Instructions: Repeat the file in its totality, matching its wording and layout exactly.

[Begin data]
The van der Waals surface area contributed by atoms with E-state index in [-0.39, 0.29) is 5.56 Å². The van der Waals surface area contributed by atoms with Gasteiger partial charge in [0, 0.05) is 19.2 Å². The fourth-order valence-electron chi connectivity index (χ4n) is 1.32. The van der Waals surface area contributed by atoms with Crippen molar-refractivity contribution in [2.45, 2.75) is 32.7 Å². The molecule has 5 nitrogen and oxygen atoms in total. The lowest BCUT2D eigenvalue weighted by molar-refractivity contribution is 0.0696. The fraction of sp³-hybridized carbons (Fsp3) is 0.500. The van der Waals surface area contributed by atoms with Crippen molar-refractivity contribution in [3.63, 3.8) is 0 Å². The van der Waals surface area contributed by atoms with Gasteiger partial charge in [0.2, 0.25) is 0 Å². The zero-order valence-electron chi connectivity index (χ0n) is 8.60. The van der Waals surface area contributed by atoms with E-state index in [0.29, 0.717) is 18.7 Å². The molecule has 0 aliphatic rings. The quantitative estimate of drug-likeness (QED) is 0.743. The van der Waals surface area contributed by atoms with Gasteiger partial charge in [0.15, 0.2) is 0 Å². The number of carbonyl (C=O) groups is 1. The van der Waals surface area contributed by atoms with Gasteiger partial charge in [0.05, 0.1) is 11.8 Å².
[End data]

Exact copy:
The van der Waals surface area contributed by atoms with E-state index in [-0.39, 0.29) is 5.56 Å². The van der Waals surface area contributed by atoms with Gasteiger partial charge in [0, 0.05) is 19.2 Å². The fourth-order valence-electron chi connectivity index (χ4n) is 1.32. The van der Waals surface area contributed by atoms with Crippen molar-refractivity contribution in [2.45, 2.75) is 32.7 Å². The molecule has 5 nitrogen and oxygen atoms in total. The lowest BCUT2D eigenvalue weighted by molar-refractivity contribution is 0.0696. The fraction of sp³-hybridized carbons (Fsp3) is 0.500. The van der Waals surface area contributed by atoms with Crippen molar-refractivity contribution in [3.63, 3.8) is 0 Å². The van der Waals surface area contributed by atoms with Gasteiger partial charge in [0.2, 0.25) is 0 Å². The zero-order valence-electron chi connectivity index (χ0n) is 8.60. The van der Waals surface area contributed by atoms with E-state index in [0.29, 0.717) is 18.7 Å². The molecule has 0 aliphatic rings. The quantitative estimate of drug-likeness (QED) is 0.743. The van der Waals surface area contributed by atoms with Gasteiger partial charge in [0.15, 0.2) is 0 Å². The number of carbonyl (C=O) groups is 1. The van der Waals surface area contributed by atoms with Gasteiger partial charge in [0.05, 0.1) is 11.8 Å².